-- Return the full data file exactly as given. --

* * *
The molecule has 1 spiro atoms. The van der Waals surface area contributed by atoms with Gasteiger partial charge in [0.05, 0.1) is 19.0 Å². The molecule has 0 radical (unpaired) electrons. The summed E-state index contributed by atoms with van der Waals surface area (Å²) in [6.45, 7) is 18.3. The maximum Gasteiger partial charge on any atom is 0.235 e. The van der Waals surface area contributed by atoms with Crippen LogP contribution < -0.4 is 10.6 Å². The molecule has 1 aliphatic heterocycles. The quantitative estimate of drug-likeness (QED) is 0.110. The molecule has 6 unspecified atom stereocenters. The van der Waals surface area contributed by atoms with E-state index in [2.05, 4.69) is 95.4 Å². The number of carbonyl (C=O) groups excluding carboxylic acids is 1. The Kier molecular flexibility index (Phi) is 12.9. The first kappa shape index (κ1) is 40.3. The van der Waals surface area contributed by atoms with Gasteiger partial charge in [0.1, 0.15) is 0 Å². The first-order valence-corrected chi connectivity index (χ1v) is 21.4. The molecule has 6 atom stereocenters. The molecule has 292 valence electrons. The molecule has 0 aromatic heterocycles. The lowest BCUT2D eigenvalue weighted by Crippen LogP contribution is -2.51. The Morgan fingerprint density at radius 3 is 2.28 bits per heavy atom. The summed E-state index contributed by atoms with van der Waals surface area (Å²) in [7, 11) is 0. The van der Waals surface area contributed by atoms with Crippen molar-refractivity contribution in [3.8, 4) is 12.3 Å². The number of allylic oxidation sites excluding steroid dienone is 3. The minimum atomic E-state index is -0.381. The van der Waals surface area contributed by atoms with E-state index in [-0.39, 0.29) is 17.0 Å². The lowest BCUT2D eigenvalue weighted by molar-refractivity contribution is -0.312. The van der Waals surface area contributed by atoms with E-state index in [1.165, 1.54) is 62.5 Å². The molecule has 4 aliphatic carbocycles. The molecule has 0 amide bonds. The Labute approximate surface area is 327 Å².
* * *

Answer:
The molecule has 1 spiro atoms. The van der Waals surface area contributed by atoms with Gasteiger partial charge in [0.05, 0.1) is 19.0 Å². The molecule has 0 radical (unpaired) electrons. The summed E-state index contributed by atoms with van der Waals surface area (Å²) in [6.45, 7) is 18.3. The maximum Gasteiger partial charge on any atom is 0.235 e. The van der Waals surface area contributed by atoms with Crippen LogP contribution < -0.4 is 10.6 Å². The molecule has 1 aliphatic heterocycles. The quantitative estimate of drug-likeness (QED) is 0.110. The molecule has 6 unspecified atom stereocenters. The van der Waals surface area contributed by atoms with E-state index in [2.05, 4.69) is 95.4 Å². The number of carbonyl (C=O) groups excluding carboxylic acids is 1. The Kier molecular flexibility index (Phi) is 12.9. The first kappa shape index (κ1) is 40.3. The van der Waals surface area contributed by atoms with Gasteiger partial charge in [0.1, 0.15) is 0 Å². The first-order valence-corrected chi connectivity index (χ1v) is 21.4. The molecule has 6 atom stereocenters. The molecule has 292 valence electrons. The molecule has 0 aromatic heterocycles. The lowest BCUT2D eigenvalue weighted by Crippen LogP contribution is -2.51. The Morgan fingerprint density at radius 3 is 2.28 bits per heavy atom. The summed E-state index contributed by atoms with van der Waals surface area (Å²) in [7, 11) is 0. The van der Waals surface area contributed by atoms with Crippen molar-refractivity contribution in [3.8, 4) is 12.3 Å². The number of allylic oxidation sites excluding steroid dienone is 3. The minimum atomic E-state index is -0.381. The van der Waals surface area contributed by atoms with E-state index in [-0.39, 0.29) is 17.0 Å². The lowest BCUT2D eigenvalue weighted by molar-refractivity contribution is -0.312. The van der Waals surface area contributed by atoms with E-state index in [1.165, 1.54) is 62.5 Å². The molecule has 4 aliphatic carbocycles. The molecule has 0 amide bonds. The Labute approximate surface area is 327 Å².